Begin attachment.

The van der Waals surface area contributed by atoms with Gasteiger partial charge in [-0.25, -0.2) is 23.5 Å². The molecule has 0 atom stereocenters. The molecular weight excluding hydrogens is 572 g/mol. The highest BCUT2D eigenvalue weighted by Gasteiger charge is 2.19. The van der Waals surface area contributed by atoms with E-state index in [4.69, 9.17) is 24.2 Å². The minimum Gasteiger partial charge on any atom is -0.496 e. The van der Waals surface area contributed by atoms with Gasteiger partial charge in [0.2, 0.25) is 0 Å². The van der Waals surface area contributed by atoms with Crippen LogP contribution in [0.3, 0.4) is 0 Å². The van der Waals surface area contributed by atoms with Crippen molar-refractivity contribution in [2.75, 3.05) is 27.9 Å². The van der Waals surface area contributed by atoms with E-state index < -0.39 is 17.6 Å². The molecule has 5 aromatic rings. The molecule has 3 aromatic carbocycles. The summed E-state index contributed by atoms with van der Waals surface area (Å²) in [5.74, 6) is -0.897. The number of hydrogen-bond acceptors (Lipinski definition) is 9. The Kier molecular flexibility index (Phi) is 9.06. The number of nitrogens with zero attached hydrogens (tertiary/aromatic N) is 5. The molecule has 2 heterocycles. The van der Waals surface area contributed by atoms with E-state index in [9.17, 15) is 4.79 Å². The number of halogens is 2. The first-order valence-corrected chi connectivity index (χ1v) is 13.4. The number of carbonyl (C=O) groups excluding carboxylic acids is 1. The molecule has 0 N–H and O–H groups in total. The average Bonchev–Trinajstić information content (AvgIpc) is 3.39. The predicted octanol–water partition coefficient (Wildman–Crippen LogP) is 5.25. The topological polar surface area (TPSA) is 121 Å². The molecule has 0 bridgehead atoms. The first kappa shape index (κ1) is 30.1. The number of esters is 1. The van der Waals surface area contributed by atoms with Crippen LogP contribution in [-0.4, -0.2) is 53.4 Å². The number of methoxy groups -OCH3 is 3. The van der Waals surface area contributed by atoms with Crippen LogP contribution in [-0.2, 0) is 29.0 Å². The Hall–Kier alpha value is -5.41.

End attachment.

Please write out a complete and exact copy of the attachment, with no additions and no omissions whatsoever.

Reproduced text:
The van der Waals surface area contributed by atoms with Gasteiger partial charge in [-0.25, -0.2) is 23.5 Å². The molecule has 0 atom stereocenters. The molecular weight excluding hydrogens is 572 g/mol. The highest BCUT2D eigenvalue weighted by Gasteiger charge is 2.19. The van der Waals surface area contributed by atoms with E-state index in [4.69, 9.17) is 24.2 Å². The minimum Gasteiger partial charge on any atom is -0.496 e. The van der Waals surface area contributed by atoms with Gasteiger partial charge in [0.2, 0.25) is 0 Å². The van der Waals surface area contributed by atoms with Crippen LogP contribution in [0.3, 0.4) is 0 Å². The van der Waals surface area contributed by atoms with Crippen molar-refractivity contribution in [2.75, 3.05) is 27.9 Å². The van der Waals surface area contributed by atoms with E-state index < -0.39 is 17.6 Å². The molecule has 5 aromatic rings. The molecule has 3 aromatic carbocycles. The summed E-state index contributed by atoms with van der Waals surface area (Å²) in [5.74, 6) is -0.897. The number of hydrogen-bond acceptors (Lipinski definition) is 9. The Kier molecular flexibility index (Phi) is 9.06. The number of nitrogens with zero attached hydrogens (tertiary/aromatic N) is 5. The molecule has 2 heterocycles. The van der Waals surface area contributed by atoms with E-state index in [9.17, 15) is 4.79 Å². The number of halogens is 2. The first-order valence-corrected chi connectivity index (χ1v) is 13.4. The number of carbonyl (C=O) groups excluding carboxylic acids is 1. The molecule has 0 N–H and O–H groups in total. The average Bonchev–Trinajstić information content (AvgIpc) is 3.39. The predicted octanol–water partition coefficient (Wildman–Crippen LogP) is 5.25. The topological polar surface area (TPSA) is 121 Å². The molecule has 0 bridgehead atoms. The first kappa shape index (κ1) is 30.1. The number of esters is 1. The van der Waals surface area contributed by atoms with Crippen LogP contribution in [-0.4, -0.2) is 53.4 Å². The number of methoxy groups -OCH3 is 3. The van der Waals surface area contributed by atoms with Crippen LogP contribution in [-0.2, 0) is 29.0 Å². The Hall–Kier alpha value is -5.41.